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Nonsense from O’Hanlon and Pollack
Tuesday, 31 July 2007 13:23
by Larry C Johnson

The Sunshine boys, Michael O’Hanlon and Kenneth Pollack, are out today with patent nonsense that the mainstream media will lap up – We Are Winning in Iraq. According to O’Hanlon and Pollack in today’s New York Times:
Here is the most important thing Americans need to understand: We are finally getting somewhere in Iraq, at least in military terms. As two analysts who have harshly criticized the Bush administration’s miserable handling of Iraq, we were surprised by the gains we saw and the potential to produce not necessarily “victory” but a sustainable stability that both we and the Iraqis could live with.
Yes sirree. That O’Hanlon is one tough analyst and critic. Here’s what he told the Voice of America in March 2005:
The last year in particular has seen, first, a great intensification of the insurgency but, at the very end of it, perhaps a slight reduction in its strength and its lethality. And of course, then, the preparation for the elections, which took place in early 2005 and, essentially, commemorated the end of the second year and finished it on a much more positive political note. So we see an economy that’s still struggling, although gradually improving. We see Iraqi security forces that are still in their very fledgling state, although at least starting to get better. And we see a political process that is far from resolved, but at least hopeful. So if you’re a pessimist or an optimist, either way, you have a lot of evidence to back up your view about how things have gone this last year in Iraq.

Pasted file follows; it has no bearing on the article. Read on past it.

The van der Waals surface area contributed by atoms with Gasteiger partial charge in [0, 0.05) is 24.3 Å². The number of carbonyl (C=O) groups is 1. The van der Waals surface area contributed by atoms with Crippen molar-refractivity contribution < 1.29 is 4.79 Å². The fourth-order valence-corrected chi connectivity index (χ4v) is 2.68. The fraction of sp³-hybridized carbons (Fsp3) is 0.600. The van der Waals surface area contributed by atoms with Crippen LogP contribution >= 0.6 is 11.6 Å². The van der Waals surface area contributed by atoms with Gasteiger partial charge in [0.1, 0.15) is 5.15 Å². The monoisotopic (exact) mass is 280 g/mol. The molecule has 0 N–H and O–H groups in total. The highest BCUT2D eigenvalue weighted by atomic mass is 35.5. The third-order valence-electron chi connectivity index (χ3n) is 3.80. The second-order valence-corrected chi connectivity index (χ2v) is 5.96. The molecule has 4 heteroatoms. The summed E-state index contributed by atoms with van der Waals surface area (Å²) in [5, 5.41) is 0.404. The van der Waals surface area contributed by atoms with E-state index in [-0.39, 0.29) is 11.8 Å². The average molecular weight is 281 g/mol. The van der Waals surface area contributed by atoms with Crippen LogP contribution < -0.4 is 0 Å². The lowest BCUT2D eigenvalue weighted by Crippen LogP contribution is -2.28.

Be assured of one thing, O’Hanlon and Pollack did not freely travel around Iraq and did not travel without a security team. Their eight day visit and upbeat assessment ignores other plausible explanations:

1. The slowing of body counts in Baghdad is not a consequence of less sectarian strife; instead, the effectiveness of the death squads and ethnic/sectarian cleansing has reduced the number of targets.

2. Moqtada al Sadr’s control of police and intelligence organs is pretty extensive. He’s biding his time and smartly avoiding a direct confrontation with US forces. There is zero evidence that Moqtada is backing down or backing away.

3. The Sunni controlled forces are doing a better job of defending their sectors.

That is true.

But Al Qaeda is not the main threat and never has been. But the units in charge in the Sunni sectors out west are not ready and willing to join arm-in-arm with Shia units and work for the benefit of Iraq. There are significant changes underway in Iraq that are going to hamper the movement and operations of U.S. forces. Last year, for example, when the U.S. tracked and killed Abu Musab Al Zarqawi we did not have to coordinate in advance with the Iraqi government.

Known and very popular cialis coupon which gives all the chance to receive a discount for a preparation which has to be available and exactly cialis coupons has been found in the distant room of this big house about which wood-grouses in the houses tell.